Which side are you on? Global Divestment Day Amsterdam. Photo: Nichon Glerum www.nichon.nl / 350.org (CC BY-NC-SA 2.0).

Fossil fuel divestment backlash forces the question: Which side are you on?

Kate Aronoff / Waging Nonviolence

18th February 2015

The fossil fuel industry's big reaction to Global Divestment Day shows us something important, writes Kate Aronoff - they understand the existential danger they face better than we do. To win the battle for the world's climate, as we must, the victory must be total - and there is no place for neutrality or weak compromise. more...
The Tihange nuclear complex in Belgium, where a reactor is suffering from sever multiple cracking. Photo: Kazumitsu_ via Flickr (CC BY-NC-ND 2.0).

Belgian nuclear reactors riddled with 16,000 unexplained cracks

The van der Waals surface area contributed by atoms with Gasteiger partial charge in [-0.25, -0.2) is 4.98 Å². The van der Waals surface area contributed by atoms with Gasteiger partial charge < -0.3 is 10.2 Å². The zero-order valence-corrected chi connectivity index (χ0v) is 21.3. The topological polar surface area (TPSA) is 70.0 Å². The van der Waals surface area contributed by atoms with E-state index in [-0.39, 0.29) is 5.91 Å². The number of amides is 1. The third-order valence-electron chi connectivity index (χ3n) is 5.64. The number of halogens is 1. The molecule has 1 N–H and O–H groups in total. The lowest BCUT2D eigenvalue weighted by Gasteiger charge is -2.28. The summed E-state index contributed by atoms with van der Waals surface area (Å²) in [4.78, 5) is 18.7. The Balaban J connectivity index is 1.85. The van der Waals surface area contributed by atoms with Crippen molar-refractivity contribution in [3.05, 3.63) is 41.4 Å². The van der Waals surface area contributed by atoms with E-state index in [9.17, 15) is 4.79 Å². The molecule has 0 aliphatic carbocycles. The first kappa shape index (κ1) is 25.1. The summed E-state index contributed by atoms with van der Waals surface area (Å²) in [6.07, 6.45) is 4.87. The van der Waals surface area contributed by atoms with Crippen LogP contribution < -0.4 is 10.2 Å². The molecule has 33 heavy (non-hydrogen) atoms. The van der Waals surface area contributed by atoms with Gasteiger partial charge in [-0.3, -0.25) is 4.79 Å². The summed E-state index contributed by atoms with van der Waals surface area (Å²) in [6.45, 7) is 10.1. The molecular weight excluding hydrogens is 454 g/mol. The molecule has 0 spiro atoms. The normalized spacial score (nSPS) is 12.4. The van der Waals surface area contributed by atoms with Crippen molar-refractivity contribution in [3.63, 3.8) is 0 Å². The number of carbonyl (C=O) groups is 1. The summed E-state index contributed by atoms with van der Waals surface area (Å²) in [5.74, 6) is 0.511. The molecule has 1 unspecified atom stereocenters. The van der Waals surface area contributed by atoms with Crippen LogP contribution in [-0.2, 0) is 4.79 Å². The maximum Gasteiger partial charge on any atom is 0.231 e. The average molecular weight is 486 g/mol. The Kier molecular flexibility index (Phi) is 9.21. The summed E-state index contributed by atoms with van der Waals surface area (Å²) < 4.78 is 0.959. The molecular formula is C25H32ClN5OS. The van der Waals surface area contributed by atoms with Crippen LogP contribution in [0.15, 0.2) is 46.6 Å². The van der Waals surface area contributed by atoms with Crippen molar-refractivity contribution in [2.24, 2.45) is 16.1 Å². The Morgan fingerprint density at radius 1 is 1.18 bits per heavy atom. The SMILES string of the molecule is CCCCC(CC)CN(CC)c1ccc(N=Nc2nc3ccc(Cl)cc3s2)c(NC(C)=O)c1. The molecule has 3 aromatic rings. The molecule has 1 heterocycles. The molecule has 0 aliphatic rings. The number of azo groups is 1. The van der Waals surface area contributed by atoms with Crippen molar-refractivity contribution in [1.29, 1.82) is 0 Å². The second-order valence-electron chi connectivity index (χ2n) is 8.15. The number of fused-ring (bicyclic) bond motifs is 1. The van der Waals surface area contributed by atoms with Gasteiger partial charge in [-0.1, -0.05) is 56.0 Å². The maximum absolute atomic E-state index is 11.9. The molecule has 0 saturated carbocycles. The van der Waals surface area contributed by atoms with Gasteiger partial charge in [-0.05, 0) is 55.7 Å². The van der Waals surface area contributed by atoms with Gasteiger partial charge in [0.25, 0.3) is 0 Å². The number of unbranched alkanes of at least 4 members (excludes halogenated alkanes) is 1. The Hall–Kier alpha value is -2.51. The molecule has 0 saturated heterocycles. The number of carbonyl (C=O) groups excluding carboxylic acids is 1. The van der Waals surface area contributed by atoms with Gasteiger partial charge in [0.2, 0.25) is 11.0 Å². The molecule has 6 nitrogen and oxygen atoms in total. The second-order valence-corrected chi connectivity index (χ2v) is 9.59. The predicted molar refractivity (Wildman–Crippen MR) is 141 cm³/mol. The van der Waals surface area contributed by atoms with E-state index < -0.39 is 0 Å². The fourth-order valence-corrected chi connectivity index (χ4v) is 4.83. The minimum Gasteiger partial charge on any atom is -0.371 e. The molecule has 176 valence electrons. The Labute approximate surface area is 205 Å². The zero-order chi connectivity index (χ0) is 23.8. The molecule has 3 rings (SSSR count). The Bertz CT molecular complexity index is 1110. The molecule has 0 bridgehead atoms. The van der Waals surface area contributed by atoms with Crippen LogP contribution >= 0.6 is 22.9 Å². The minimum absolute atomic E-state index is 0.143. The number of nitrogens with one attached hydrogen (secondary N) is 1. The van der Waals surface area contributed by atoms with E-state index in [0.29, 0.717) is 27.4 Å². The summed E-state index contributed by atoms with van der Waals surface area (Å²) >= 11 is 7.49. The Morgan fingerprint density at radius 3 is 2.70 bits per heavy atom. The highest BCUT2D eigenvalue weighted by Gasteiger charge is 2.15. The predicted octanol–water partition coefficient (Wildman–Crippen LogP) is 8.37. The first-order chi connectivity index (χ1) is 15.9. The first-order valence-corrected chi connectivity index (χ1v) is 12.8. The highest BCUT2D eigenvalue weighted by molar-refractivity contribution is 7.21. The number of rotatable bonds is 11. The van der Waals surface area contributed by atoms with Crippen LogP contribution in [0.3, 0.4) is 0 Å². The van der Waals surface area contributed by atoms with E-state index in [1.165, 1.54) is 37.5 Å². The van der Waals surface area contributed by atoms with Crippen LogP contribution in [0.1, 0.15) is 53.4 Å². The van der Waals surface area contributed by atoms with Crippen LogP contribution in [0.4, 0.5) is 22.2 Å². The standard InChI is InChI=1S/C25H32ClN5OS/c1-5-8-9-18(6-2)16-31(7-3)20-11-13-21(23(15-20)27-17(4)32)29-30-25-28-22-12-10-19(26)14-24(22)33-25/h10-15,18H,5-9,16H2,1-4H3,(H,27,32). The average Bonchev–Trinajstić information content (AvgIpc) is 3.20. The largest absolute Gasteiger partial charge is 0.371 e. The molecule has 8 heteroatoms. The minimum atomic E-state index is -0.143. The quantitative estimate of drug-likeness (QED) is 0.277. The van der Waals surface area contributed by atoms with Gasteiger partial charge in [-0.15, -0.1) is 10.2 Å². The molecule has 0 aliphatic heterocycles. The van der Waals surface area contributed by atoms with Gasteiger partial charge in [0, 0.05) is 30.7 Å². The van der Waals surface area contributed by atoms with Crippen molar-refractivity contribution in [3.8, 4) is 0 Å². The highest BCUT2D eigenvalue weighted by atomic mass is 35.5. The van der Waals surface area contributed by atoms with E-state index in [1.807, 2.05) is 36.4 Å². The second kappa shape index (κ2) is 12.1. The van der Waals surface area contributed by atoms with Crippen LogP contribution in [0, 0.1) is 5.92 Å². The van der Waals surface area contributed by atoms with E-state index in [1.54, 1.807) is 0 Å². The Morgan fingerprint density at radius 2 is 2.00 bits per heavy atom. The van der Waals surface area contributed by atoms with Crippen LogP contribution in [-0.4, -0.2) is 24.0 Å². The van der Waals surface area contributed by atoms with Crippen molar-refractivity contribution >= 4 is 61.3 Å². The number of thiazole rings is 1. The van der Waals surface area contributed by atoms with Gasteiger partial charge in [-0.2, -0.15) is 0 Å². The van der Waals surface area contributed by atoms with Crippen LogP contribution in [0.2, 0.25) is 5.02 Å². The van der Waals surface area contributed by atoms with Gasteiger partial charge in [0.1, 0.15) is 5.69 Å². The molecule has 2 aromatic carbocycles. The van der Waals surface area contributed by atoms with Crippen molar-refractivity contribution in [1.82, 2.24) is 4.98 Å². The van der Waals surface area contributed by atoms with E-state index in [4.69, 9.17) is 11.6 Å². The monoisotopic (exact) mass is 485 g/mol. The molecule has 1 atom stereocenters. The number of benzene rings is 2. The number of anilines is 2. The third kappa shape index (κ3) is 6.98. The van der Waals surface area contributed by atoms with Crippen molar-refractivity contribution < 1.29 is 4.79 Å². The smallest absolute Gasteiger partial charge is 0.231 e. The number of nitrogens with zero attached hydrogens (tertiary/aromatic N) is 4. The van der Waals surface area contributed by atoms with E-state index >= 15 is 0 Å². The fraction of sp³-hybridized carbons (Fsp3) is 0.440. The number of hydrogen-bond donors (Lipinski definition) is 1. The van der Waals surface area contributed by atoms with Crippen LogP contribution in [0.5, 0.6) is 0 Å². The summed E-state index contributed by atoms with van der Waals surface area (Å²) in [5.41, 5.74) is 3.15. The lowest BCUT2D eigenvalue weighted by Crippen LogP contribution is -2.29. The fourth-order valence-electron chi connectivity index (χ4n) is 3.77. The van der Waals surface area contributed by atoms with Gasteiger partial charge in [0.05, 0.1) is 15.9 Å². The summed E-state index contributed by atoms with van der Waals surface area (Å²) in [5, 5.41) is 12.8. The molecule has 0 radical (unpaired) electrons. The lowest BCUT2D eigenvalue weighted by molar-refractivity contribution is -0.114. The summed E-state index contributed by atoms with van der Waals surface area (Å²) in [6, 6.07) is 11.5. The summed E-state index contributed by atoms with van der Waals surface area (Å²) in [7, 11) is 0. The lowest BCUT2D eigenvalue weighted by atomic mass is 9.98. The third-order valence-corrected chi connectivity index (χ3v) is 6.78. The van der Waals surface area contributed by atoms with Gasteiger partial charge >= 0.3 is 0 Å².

Oliver Tickell

18th February 2015

The discovery of over 16,000 cracks in two Belgian reactor vessels may have global implications for nuclear safety, says the country's nuclear safety chief. He and independent experts are calling for the immediate checks of nuclear reactor vessels worldwide. more...
Dumped the day before Valentine's - Global Divestment Day 2015 party under way in Adelaide, Australia. Photo: 350.org via Flickr (CC BY-NC-SA 2.0).

Join Global Divestment Day and make fossil fuels history!

Yossi Cadan

13th February 2015

Increasing numbers of investors are waking up to the reality that the fossil fuel era is coming to an end, writes Yossi Cadan. But there's one sector that hasn't yet got the message: the fossil fuel industry itself is determined to keep on piling good money after bad. So join the worldwide divestment party this weekend and help ram the message home! more...